}is 0. We can now reformulate the problem of constructing \mathcal{C} as follows: find the shortest linear ordering \mathcal{C} of the columns of *M* such that \mathcal{C} can contain repeated columns of *M* and for every row of *M*, the columns containing the ones in that row appear consecutively at least once in \mathcal{C}.

Before describing the algorithm, we define some more notation. The leaves of each PQ tree constructed by the algorithm correspond to a subset of the columns of *M*. We use *C*_{
T
}to denote the set of columns in a PQ tree *T*. Given two PQ trees *T* and *T'*, let *σ*(*T*, *T'*) denote the set similarity \frac{\left|{C}_{T}\cap {C}_{{T}^{\prime}}\right|}{\left|{C}_{T}\cup {C}_{{T}^{\prime}}\right|} between the columns in *T* and *T'*. Our algorithm executes the following steps:

1. For each row *i* of *M*, 1 ≤ *i* ≤ *n*, construct a PQ tree *T*_{
i
}and insert the restriction corresponding to row *i* of M into *T*_{
i
}. Let \mathcal{T} be the set of these *n* PQ trees.

2. For every pair 1 ≤ *i* ≤ *j* ≤ *n*, compute the set similarity *σ*(*T*_{
i
}, *T*_{
j
}).

3. Compute Σ, the list of values in {*σ*(*T*_{
i
}, *T*_{
J
}), 1 ≤ *i* ≤ *j* ≤ *n*} sorted in descending order.

4. Repeat the following steps until Σ is empty:

(a) Remove the largest element from Σ. Let *T* and *T'* be the PQ trees in \mathcal{T} with this similarity value.

(b) Set *T"* = *T*.

(c) For each restriction *r* inserted into *T'*, invoke the operation REDUCE(*T"*, *r*). If any reduce operation fails, go to Step 4a.

(d) Delete *T* and *T'* from \mathcal{T}.

(e) For each tree *U* ∈ \mathcal{T}, insert *σ*(*U*, *T"*) into Σ.

(f) Insert *T"* into \mathcal{T}.

5. For each PQ tree *T* in \mathcal{T}, traverse *T* to compute a valid permutation of the columns in *C*_{
T
}.

6. Output the column layout formed by concatenating (in any order) the permutations computed in Step 5.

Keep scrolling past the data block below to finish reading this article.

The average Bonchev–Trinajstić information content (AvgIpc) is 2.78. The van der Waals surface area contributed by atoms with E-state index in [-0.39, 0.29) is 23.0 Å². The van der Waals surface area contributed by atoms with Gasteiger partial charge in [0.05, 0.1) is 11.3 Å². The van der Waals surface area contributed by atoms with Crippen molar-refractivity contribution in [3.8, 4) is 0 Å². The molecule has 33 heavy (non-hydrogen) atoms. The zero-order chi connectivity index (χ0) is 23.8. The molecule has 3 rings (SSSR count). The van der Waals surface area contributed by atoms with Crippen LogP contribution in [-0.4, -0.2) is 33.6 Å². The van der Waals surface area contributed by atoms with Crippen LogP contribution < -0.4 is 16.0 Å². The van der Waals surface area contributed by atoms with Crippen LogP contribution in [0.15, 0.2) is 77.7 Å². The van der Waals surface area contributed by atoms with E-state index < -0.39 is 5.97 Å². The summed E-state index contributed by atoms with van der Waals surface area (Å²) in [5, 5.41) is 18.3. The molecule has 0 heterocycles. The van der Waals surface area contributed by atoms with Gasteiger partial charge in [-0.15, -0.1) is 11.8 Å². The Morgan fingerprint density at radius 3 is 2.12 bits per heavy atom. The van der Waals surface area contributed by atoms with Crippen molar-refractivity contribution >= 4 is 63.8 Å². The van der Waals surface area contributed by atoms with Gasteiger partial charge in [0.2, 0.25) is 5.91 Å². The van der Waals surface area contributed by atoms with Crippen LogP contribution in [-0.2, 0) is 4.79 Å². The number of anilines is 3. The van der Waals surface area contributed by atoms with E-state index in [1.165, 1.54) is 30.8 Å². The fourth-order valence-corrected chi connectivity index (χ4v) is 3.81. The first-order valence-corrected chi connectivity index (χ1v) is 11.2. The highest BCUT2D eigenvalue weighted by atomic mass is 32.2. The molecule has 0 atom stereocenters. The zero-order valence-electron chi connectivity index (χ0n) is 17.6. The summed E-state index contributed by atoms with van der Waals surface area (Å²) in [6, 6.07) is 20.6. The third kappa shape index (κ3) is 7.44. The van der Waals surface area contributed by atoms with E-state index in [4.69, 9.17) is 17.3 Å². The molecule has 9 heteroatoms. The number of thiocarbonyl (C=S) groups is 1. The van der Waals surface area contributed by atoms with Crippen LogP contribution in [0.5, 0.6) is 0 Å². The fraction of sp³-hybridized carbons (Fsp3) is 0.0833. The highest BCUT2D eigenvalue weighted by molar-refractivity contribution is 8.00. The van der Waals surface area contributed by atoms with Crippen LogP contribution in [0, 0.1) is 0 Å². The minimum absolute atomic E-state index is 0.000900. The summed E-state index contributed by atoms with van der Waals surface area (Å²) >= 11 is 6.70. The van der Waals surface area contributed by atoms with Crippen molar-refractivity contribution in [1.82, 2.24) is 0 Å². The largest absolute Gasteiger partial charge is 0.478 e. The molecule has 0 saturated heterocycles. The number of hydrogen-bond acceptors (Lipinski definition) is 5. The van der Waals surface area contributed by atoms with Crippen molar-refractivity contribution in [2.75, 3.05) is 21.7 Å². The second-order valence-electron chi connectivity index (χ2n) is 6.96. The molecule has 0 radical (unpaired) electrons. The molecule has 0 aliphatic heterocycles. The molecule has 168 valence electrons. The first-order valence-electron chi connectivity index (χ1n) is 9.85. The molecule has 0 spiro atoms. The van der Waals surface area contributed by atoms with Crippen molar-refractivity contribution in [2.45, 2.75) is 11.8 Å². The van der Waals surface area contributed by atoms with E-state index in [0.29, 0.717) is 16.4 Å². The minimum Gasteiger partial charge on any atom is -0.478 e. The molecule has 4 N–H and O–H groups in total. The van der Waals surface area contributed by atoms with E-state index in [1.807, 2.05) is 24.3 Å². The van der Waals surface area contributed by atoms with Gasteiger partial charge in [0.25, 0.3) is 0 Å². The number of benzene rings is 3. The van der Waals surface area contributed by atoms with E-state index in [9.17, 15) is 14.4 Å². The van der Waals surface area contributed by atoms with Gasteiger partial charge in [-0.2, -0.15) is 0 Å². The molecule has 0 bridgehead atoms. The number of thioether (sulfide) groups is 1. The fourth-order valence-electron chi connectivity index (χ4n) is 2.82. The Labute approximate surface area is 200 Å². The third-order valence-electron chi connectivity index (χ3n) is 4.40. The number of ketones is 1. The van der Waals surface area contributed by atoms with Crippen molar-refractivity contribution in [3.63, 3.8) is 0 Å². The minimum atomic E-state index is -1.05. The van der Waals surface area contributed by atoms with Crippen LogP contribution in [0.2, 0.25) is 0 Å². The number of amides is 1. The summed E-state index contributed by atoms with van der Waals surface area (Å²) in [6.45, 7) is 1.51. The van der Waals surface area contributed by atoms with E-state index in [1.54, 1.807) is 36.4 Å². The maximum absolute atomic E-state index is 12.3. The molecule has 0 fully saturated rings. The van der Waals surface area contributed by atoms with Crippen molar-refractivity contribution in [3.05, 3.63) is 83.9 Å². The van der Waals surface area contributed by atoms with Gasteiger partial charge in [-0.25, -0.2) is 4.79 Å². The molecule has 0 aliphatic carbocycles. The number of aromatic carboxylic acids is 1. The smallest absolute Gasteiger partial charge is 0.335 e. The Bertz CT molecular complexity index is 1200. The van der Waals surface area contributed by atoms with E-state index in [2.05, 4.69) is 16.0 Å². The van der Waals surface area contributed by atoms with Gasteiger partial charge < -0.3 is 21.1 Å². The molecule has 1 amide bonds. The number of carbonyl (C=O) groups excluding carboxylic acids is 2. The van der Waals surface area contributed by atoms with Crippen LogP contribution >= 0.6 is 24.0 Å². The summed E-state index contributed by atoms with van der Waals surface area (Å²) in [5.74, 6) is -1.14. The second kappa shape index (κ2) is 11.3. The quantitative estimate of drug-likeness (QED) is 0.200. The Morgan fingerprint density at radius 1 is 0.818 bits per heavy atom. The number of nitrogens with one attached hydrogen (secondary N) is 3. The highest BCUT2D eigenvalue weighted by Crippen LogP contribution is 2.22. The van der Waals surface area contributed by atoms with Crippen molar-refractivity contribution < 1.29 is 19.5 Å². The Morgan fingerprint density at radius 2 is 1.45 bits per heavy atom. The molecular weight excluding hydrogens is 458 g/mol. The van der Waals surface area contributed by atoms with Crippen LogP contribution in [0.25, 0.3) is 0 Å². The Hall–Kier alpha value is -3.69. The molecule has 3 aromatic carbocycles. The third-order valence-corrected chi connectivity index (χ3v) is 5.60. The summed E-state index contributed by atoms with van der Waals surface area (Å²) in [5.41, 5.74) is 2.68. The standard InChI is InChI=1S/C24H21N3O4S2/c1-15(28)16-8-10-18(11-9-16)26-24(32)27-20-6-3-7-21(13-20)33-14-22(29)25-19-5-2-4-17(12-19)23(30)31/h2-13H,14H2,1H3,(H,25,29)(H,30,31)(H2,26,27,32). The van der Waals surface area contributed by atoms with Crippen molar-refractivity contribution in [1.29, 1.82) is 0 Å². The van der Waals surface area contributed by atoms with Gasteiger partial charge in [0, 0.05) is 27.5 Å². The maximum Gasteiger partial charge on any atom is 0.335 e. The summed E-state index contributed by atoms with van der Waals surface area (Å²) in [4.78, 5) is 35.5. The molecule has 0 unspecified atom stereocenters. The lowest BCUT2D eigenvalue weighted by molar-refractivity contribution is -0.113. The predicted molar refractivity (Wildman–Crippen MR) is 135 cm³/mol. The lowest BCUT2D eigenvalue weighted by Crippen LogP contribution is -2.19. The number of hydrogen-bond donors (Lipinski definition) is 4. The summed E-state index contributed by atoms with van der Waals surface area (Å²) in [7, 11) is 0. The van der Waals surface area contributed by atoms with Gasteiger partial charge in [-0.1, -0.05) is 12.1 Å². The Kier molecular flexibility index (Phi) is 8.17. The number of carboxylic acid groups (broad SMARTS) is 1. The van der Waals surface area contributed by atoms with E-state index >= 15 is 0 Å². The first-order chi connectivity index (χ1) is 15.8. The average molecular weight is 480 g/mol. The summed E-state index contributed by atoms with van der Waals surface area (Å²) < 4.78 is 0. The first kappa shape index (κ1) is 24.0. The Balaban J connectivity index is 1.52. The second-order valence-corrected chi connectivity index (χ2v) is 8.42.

The algorithm starts by storing each row of *M* in a separate PQ tree in the set \mathcal{T} (Step 1). Next, the algorithm performs a series of REDUCE operations to hierarchically cluster the rows of *M*. Inductively, the restrictions inserted into each PQ tree in \mathcal{T} correspond to a set of rows of *M* with the property that the submatrix of *M* spanned by these rows has the COP. To decide which two sets of rows to merge next, in Step 4a, the algorithm picks the two PQ trees *T* and *T'* in \mathcal{T} that are the most similar and attempts to merge them. To effect the merger, the algorithm adds the restrictions added to one of these PQ trees to the other PQ tree (Step 4c). If this step succeeds, the algorithm deletes *T* and *T'* from \mathcal{T}, inserts the similarities between the new PQ tree *T"* and each of the remaining PQ trees in \mathcal{T} into Σ, and inserts *T"* into \mathcal{T} (Steps 4d–4f). In Step 4c, the failure of a REDUCE operation means that the restrictions in *T* are not compatible with the restrictions imposed by *T'*. Hence, the submatrix of *M* induced by the union of rows in *T* and in *T'* does not have the COP. An example of such a situation is when *T* corresponds to the tree in Figure 3(c) and *T'* contains the restriction {*c*, *d*}. In this case, the algorithm aborts the merger of *T* and *T'* and moves on to the next most similar pair of PQ trees. Due to such conflicts, \mathcal{T} may contain more than one PQ tree when the algorithm completes. Finally, generating the required layout is a simple matter of traversing each PQ tree in \mathcal{T} (Step 5) as described in Section 3.2 and concatenating the resulting permutations into a single order (Step 6). A column of *M* appears as many times in this order as there are PQ trees in \mathcal{T} that include this column.